Thursday, 6 March 2014
The bodyguard of the Sultan of Brunei’s ex-wife allegedly knew her employer was losing a million pounds a day at the gaming tables and helped her to sell jewels to cover her losses. The personal assistants of Nigella and Charles Saatchi revealed uncomfortable domestic details in court when put on the spot. Somebody knew how many pairs of shoes Imelda Marcos was storing up because it was their job to align them correctly. A select few knew exactly what was happening within the palaces of Saddam Hussein and Muammar Gaddafi. No doubt there are many who know the secrets that lie buried in the palace of newly ousted Ukrainian dictator, Viktor Yanukovych.
These trusted retainers have the real stories that the rest of us, including the media, can only ever speculate about. They know the truths that lie behind the media distortions and the propaganda put out by both the supporters and enemies of their employers. As long as they hold the secrets they hold the power while at the same time being dangerous liabilities to those who need the secrets to remain buried forever.
The Italian Gardener might seem like no more than a wise old man working in the palace gardens, but he and the toppling dictator have a past together which means he knows exactly where the bodies are buried – everywhere.
Wednesday, 5 March 2014
Monday, 3 March 2014
Friday, 28 February 2014
Thursday, 27 February 2014
I believe it would be helpful for the many thousands of authors venturing into self-publishing if those who have gone before would be a little more open and transparent about how much they are actually earning for their efforts.
Thursday, 19 December 2013
No one is ever going to give us or our careers as much thought and attention as we are - why would they? - so no one who wants to earn a living from their writing can hope to escape the responsibility of being their own marketing department on a day-to-day, year-on-year basis.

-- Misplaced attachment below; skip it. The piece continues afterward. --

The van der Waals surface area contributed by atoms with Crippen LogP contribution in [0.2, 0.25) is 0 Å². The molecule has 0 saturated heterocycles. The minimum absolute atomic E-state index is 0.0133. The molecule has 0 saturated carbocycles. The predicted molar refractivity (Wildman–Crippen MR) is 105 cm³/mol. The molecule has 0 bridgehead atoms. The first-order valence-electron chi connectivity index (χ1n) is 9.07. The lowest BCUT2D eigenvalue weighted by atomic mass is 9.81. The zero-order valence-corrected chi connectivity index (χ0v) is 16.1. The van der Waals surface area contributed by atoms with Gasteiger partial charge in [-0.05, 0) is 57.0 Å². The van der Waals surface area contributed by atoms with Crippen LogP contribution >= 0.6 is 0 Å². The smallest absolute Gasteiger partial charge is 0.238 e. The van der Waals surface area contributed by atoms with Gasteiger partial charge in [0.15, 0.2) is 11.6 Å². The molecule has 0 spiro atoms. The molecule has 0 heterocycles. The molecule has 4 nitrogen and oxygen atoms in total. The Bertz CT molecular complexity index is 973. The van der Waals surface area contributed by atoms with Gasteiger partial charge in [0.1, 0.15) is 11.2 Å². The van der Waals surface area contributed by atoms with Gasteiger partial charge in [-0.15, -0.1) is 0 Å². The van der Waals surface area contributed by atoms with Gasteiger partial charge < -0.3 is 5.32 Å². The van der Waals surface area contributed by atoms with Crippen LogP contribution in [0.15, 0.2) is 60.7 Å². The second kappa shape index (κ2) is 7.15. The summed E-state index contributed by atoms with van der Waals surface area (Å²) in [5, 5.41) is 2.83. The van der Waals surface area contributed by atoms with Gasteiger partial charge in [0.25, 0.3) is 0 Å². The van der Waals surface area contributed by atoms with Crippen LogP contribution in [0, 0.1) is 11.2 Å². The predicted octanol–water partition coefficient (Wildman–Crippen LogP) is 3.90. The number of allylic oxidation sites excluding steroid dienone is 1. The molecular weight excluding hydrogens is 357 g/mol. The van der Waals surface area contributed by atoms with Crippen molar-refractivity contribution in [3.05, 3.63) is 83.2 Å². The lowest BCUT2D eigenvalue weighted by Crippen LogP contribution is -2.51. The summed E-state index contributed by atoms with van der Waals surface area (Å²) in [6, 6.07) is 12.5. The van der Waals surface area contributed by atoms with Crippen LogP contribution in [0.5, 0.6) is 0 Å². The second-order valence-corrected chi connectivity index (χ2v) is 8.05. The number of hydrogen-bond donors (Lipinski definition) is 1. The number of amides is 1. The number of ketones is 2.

Having said that, when the big boys do wade in with some promotional help the power of their clout can be stunning.
This month Amazon put the price of “Secrets of the Italian Gardener” down to .99p in a promotion negotiated through their White Glove Service and the book went straight to number one on Kindle’s political books list. Whenever Wattpad puts “The Overnight Fame of Steffi McBride” or “The Fabulous Dreams of Maggie de Beer” on their “featured” pages, the number of hits soars from hundreds to thousands per day.
The only individual authors who could hope to rival this sort of promotional power would be celebrities with millions of followers on Twitter, or people, like J.K. Rowling and E.L. James, who manage to become front page news stories.
Authors once longed for their books to be picked as Book of the Week on BBC Radio 4 or to be selected by their publisher for window displays in Waterstones, but the potential power of the great digital promoters now bestriding the globe makes such efforts seem quaintly parochial.
Monday, 2 December 2013
Digital publishing has called our bluff on the first two because we can now publish and promote our own stuff, so we have no one to blame but ourselves if things don’t go as well as they did in our dreams.
Now a young author called Daisy White has gone one step further and is running pop-up bookshops, not just to sell her own books but also those of other participating authors. Any author who thought they could do better than Waterstones now has a chance to put their money where their mouth is and back Daisy White’s “Booktique”.
This Christmas Daisy can be found in Tunsgate Square Shopping Centre in Guildford, nestling up amongst blue-chip names like Barbour and Heals. She will be there until January 12th.
If authors can be their own agents and their own publishers and their own booksellers we will never be able to complain about anything ever again – apart from the readers of course, and no author ever complains about their readers, only the lack of them.